OAKLAND -- Vicki Chan's rambling, three-level garden on Estates Drive, abundant with vegetable patches, flowers, olive and citrus trees, berries and grapes and even her own whimsical handmade garden ceramics, is a reflection of her personality.
"I don't like to plant things in rows," said Chan, whose garden will be one of eight featured on the upcoming Hillside Gardeners of Montclair garden tour. "When I moved here 13 years ago, everything was square -- I like flow and curves -- and low maintenance. I don't want my garden to be too serious."
"She's a serious gardener who doesn't want a serious garden," chimed in Dianne Farber, who also belongs to the Hillside Gardeners Club.
Chan is a firm believer in organic gardening and recycling. She found the "converted" bird house that her ceramic chickens call home by the side of the road. She also rescued some fencing that serves as a trellis for peas.
"She's a big recycler. We all are," Farber said.
The fruit of the citrus, olive, apple, persimmon and apricot trees are either given away or end up as applesauce, jam, jelly or -- Chan's favorite, lemon cello.
"It's a liqueur that can dress up any dessert," Chan said. "Try drizzling it over pound cake."
She also believes in organic fertilizer, using treated horse manure from local stables to make her garden grow. Another gardener on the tour is similarly creative, recycling droppings from llamas that are owned by a friend. Chan also has compost piles dotted all over the garden.
"Why drag the stuff around?" she said.
The last Hillside Gardeners tour in 2011 netted more than $12,000, according to club president Paula Snyder.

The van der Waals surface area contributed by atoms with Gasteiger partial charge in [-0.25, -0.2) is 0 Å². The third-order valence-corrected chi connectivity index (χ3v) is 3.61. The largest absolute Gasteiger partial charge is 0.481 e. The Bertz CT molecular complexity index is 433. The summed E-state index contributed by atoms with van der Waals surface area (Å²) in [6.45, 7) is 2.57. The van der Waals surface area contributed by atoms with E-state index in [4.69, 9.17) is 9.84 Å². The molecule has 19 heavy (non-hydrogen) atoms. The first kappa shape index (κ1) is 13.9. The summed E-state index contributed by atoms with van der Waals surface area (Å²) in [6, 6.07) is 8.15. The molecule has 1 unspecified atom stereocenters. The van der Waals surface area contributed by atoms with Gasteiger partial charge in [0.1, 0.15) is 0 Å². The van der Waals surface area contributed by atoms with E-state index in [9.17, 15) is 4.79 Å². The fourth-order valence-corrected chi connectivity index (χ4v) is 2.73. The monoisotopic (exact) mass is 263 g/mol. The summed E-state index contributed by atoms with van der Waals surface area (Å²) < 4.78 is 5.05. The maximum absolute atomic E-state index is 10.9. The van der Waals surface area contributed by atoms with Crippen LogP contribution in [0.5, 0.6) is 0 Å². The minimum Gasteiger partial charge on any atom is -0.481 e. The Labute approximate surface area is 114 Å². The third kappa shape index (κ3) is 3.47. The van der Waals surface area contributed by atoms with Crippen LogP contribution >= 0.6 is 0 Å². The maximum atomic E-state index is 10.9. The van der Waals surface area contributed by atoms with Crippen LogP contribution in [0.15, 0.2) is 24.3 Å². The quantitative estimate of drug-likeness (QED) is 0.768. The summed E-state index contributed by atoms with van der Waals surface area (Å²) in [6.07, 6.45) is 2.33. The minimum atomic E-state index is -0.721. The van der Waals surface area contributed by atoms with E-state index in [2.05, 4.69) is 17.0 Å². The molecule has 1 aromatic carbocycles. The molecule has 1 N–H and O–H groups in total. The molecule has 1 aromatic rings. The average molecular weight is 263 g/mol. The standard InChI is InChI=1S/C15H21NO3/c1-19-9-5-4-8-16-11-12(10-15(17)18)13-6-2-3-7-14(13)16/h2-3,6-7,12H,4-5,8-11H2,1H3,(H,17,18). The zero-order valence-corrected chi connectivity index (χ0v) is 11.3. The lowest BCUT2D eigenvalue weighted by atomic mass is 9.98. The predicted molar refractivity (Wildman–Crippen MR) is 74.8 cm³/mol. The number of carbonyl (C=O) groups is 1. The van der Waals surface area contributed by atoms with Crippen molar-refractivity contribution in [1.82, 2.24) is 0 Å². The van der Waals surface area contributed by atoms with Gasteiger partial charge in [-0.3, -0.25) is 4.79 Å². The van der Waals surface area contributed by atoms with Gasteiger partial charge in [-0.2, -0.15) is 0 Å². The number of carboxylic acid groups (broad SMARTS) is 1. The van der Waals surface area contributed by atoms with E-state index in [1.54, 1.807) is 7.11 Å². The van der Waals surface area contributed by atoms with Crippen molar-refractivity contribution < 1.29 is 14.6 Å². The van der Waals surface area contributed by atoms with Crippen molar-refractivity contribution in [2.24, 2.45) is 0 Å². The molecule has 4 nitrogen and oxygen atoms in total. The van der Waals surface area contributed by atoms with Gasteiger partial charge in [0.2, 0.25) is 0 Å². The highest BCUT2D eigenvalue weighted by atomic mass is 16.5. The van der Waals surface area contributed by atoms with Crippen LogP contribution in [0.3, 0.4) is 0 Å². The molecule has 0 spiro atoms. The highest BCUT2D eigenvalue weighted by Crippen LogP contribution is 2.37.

"This year's tour will feature eight gardens, all in different styles and all maintained by the owners," Snyder said. "It's interesting to see how people create different kinds of gardens that reflect something in their personalities."
Proceeds from the garden tour, and the club's winter boutique, support everything from helping to repair tree burn areas in California by purchasing new trees to scholarships for horticultural students at Merritt College.
"Merritt is one of the most comprehensive horticultural programs in the area, therefore it's important that we support it," Snyder said. "So many programs are in need of funds."
The 130-strong Hillside Gardeners club also does a lot of down-to-earth work.
"We maintain two gardens at Lake Merritt and the club has taken care of the plot at Moraga and Masonic for about 20 years," Snyder said. "It's a lot of hands-on weeding."
Snyder said the gardeners club also has offshoots, including a pottery group.
"They make things that will be sold at the tour's boutique," she said. "It's mostly garden art and some sun catchers that were made from chandelier crystals."
The club also has knitting, cooking and plant propagation groups.
"It's easy to stay busy with all these activities," Snyder said.
Farber said when she moved here from Minneapolis and her children became adults, the club was a lifesaver.
"This club just saved me, it's a great way to make friends," Farber said. "It's the service component that I find so attractive. We work on things that are enjoyed and appreciated by the whole community."
What: Hillside Gardeners of Montclair presents, "The Ups and Downs of Hillside Gardening: A spring garden tour of eight fabulous gardens," and a gardeners' boutique
When: 11 a.m. to 4 p.m. Sunday
Tickets: $30 in advance; $35 day of tour
Information: 510-898-6872 or email@example.com